The nickname "Ronson", after the cigarette lighter, is often applied to Sherman’s "because they light the first time". The trouble is the Ronson company didn't use that slogan until several years after the Second World war. The closest anyone has found is this advert from the 1950's.
There was a Sherman Ronson though, it was a flamethrower armed tank, but like a lot of Sherman based flamethrowers it lacked performance. It is a popular myth that Sherman flamethrowers never took part in the fighting in Europe, but that's not strictly true. But unlike the nickname Ronson, they performed rather poorly.

In mid 1943 the three main western allies held a conference about flamethrowers. The result showed that the US were trailing behind the other two nations, this spurred the US army to accelerate its attempts at flamethrowing vehicles. Earlier in the year the US had seen a demonstration of the Churchill Crocodile. Suitably impressed the US delegation was informed that the Crocodile kits should be able to be fitted to M4 Shermans. This would mean the US forces wouldn't have had to take on a foreign vehicle. Towards the end of 1943 the US army started sounding out the British on the idea of Sherman Crocodiles, requesting that about 100 Shermans should be converted. The British then provided a wooden mock up for the US officers to view, whom in turn agreed that the design should be prototyped. At the start of 1944, after seeing a demonstration the US placed an order for 115 conversions, although in reality only four would be completed.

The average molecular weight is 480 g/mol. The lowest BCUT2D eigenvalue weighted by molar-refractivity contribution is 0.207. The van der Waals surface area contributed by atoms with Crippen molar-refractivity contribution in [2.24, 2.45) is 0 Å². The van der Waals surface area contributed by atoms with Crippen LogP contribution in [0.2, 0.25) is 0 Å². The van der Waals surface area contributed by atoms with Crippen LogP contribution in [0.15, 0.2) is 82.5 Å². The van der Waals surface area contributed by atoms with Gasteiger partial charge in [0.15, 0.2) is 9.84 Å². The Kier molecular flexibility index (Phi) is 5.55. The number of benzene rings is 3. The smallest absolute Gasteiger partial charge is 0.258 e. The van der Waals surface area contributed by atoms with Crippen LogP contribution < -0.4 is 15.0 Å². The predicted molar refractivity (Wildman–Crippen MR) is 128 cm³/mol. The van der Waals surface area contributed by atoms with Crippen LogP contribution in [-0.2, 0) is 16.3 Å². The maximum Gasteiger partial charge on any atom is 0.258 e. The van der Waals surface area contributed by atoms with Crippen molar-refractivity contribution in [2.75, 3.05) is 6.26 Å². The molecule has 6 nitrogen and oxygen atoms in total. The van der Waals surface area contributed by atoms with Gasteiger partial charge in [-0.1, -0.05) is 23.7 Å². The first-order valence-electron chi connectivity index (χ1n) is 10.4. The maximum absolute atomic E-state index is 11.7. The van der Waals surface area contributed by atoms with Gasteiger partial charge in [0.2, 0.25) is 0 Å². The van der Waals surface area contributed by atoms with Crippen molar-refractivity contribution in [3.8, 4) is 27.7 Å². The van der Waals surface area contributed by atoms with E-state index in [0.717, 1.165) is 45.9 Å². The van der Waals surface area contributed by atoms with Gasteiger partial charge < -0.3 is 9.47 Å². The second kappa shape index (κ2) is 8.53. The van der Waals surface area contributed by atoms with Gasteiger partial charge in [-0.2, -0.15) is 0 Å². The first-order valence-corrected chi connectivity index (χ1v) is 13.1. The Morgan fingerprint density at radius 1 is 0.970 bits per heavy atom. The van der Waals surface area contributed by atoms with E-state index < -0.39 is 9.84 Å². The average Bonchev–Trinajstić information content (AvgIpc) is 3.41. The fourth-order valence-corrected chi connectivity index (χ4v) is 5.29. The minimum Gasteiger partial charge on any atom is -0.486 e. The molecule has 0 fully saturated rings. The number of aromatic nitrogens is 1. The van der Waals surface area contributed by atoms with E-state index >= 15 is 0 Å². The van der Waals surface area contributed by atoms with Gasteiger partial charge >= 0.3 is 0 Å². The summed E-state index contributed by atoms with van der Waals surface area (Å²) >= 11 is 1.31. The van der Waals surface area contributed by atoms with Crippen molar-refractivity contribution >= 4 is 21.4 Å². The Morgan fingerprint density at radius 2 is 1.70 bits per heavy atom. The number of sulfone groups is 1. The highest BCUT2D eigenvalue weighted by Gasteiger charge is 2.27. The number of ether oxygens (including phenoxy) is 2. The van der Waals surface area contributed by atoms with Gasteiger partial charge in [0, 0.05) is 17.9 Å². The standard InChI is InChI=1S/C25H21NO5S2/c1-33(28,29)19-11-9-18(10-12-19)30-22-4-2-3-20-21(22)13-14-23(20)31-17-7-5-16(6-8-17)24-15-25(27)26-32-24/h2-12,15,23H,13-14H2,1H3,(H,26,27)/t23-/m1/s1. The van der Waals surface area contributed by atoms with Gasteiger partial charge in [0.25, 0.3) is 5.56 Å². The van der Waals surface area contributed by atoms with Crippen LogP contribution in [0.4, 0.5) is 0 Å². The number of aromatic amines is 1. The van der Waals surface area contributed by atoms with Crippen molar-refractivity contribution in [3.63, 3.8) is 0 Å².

I believe this is the mock up. Note the early mud guards and odd looking flame gun compared to later photographs.
For the modellers out there, it should be noted that the British were to provide common parts of the Crocodile design, so its likely the components would be painted in S.C.C. 15 Olive Drab, which as you know weathers differently to the US colour. Of course the US may have repainted the British parts with standard US colours, so pick whichever you think looks best.
Early US Flame thrower tank